Former president Thabo Mbeki.

THABO MBEKI

FIRST of all I would like to congratulate UNISA, including its Council, Senate, the SRC and the Trade Unions for the bold step they have taken to establish the Thabo Mbeki African School on Public and International Affairs. Indeed I am humbled by the decision to attach my name to this important School.

A College Library at Dr es Salaam University has a number of Doctoral Theses and Master’s Dissertations produced by Tanzanian scholars. It is important to note that these scholars graduated at Universities in various countries including Tanzania, South Africa, China, Germany, the UK, the United States and so on.

Here are a few examples of these Theses and Dissertations:

  • one is about “Early Career Academics’ Professional Experiences within a Neoliberal Context: A Case of the University of Dar es Salaam”;
  • another concerns the “Employability of Higher Education Institutions Graduates: Exploring the Influence of Entrepreneurship Education and Employability Skills Development Program Activities in Tanzania”;
    yet another concerns “Perceptions of Climate Change, Environmental Variability and The Role of Agricultural Adaptation Strategies by Small-Scale Farmers in Africa…”
  •  another is a “Taxonomic Study of Selected Aloe species of Tanzania and the Associated Indigenous Knowledge”;
  • one is an “Analysis of the Factors in Soil Water Management Practices of Small Holder Farmers in (a District in Tanzania)”;
  • another concerns “Modelling Optimal Control of a Threatened Prey-Predator System: A Case of Wildebeest-Lion Prey-Predator Relationship in the Serengeti Ecosystem”;
  • yet another is an “Assessment of Concentrations of Trace and Toxic Heavy Metals in Soil and Vegetables Grown in the Vicinity of Manyoni Uranium Deposit in Tanzania”;
    and one is about “Mathematical Modeling and Optional Control of Malaria”.

I have cited these Doctoral Theses and Master’s Dissertations because over the years many of our educationists have expressed grave concerns about what they said was the failure of our Universities to produce new and relevant knowledge.

For instance in 2009 the Association of African Universities published the:

“Abuja Declaration on Sustainable Development in Africa: The Role of Higher Education”.

The Declaration acknowledged that:

“The real challenges for sustainable development in Africa are the promotion of economic and industrial development, the eradication of poverty, the resolution of conflicts, and the optimum use of its natural resources.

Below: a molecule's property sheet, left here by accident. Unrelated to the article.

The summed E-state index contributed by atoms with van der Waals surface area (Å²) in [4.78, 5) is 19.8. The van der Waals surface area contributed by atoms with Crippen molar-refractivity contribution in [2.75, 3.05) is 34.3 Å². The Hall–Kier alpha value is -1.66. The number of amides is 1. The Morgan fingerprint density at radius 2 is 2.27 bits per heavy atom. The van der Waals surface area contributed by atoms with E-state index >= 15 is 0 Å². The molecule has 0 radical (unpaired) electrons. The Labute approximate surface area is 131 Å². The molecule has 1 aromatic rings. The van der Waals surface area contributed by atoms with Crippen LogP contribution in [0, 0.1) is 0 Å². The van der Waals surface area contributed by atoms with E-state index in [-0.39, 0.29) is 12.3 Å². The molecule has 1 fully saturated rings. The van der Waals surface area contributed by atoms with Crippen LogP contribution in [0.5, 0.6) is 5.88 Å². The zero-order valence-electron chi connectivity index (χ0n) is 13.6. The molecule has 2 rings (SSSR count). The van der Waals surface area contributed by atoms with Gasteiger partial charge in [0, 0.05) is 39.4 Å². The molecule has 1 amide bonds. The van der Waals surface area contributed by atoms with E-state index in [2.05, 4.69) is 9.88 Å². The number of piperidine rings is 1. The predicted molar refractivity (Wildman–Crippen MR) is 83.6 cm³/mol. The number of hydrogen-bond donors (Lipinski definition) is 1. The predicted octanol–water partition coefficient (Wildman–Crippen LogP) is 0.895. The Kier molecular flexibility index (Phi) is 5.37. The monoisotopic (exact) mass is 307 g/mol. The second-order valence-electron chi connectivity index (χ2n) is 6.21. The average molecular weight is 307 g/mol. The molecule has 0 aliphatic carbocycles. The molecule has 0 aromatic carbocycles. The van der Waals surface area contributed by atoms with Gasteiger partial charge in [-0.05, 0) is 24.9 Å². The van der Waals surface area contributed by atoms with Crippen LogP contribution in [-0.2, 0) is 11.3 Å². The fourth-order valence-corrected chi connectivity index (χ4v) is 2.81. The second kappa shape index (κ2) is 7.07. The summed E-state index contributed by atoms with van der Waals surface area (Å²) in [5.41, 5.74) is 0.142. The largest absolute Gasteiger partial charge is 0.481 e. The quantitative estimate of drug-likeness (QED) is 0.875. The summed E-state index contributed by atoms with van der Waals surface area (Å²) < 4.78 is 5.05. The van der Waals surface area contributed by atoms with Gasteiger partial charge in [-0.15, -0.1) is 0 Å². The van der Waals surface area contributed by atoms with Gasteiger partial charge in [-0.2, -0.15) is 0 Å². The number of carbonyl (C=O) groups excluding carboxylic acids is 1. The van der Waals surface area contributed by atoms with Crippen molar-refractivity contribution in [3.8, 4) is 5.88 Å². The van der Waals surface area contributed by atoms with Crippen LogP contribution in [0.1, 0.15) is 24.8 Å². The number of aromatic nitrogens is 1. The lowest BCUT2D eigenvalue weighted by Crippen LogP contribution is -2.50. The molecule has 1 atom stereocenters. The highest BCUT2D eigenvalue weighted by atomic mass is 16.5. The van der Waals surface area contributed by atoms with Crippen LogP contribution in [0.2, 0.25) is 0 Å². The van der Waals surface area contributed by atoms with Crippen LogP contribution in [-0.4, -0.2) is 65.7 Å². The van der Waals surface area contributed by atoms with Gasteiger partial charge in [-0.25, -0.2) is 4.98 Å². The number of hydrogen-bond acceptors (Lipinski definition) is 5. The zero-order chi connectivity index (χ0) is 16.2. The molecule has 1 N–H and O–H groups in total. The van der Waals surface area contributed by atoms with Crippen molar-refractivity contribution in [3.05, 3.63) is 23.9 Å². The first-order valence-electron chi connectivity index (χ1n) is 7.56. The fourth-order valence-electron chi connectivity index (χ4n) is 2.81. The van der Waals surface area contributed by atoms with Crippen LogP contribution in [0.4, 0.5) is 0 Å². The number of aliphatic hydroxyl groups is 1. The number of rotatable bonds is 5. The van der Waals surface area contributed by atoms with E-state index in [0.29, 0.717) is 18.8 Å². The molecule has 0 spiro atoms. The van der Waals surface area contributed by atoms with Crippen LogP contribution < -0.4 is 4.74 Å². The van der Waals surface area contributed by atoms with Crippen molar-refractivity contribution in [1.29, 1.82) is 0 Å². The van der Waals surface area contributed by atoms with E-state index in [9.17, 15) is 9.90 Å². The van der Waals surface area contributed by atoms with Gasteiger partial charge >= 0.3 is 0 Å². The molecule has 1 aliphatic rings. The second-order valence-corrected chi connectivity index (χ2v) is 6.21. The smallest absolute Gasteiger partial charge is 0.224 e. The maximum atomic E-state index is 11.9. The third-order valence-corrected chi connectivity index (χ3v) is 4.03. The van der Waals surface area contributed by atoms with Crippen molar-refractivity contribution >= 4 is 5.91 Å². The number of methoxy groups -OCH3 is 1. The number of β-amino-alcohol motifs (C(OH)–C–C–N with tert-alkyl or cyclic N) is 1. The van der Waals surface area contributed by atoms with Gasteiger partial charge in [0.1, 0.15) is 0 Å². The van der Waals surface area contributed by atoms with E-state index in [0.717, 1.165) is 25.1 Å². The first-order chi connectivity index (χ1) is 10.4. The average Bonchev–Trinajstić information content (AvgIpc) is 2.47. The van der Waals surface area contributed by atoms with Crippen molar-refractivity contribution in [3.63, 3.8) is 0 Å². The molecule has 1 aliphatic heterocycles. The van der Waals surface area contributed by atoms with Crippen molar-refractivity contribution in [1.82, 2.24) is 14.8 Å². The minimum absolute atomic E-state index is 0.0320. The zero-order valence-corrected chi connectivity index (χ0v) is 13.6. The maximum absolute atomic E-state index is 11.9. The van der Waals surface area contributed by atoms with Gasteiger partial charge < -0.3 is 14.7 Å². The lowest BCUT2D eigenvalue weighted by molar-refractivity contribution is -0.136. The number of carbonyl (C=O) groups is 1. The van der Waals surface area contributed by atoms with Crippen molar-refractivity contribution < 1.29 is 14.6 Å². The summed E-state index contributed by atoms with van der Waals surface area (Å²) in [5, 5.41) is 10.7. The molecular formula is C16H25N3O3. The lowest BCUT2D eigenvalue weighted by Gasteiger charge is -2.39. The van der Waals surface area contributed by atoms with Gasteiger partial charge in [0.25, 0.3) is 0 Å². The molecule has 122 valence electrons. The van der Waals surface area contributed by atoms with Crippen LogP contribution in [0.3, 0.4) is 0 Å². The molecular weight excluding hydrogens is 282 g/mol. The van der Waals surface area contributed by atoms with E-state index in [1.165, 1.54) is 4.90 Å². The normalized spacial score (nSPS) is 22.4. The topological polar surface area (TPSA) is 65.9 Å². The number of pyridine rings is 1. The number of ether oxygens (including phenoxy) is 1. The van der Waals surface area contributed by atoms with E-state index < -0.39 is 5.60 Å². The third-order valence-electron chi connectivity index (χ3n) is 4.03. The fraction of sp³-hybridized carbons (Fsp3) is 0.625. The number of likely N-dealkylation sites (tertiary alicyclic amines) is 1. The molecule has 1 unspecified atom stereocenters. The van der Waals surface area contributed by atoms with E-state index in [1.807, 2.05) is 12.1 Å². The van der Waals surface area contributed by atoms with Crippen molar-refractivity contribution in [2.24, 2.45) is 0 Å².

“The African Higher Education research agenda tends to focus on purely academic and scientific objectives in order to ensure publication in refereed journals, with little regard to developmental needs because of the “publish or perish” syndrome,

“Most of the research works in Africa are rarely relevant to the search for continental solutions to health, education, water, climate change, energy and food security – all sustainable development indices.

“Where research has been conducted in relevant areas, the findings have remained largely on shelves and unavailable to those who need to take action or implement the often useful recommendations…”

In 2011 the outstanding scholar, Goolam Mohamedbhai, former Secretary General of the Association of African Universities, former President of the International Association of Universities, and former Vice Chancellor of the University of Mauritius, wrote:

“Most faculty undertake research for personal gain, with the aim of publishing in internationally refereed journals for promotion purposes.

The chosen topic is often not appropriate to national development. Most faculty do their research as individuals; there is insufficient multidisciplinary research, essential for solving development problems. Much of the research is externally funded, and being determined by the funders, the topics may not be of direct relevance to national development. Research publication comprises another challenge. Most of the research results end up on university library shelves—in theses and dissertations or advanced research journals. They are, thus, not accessible to or understood by policymakers or communities.”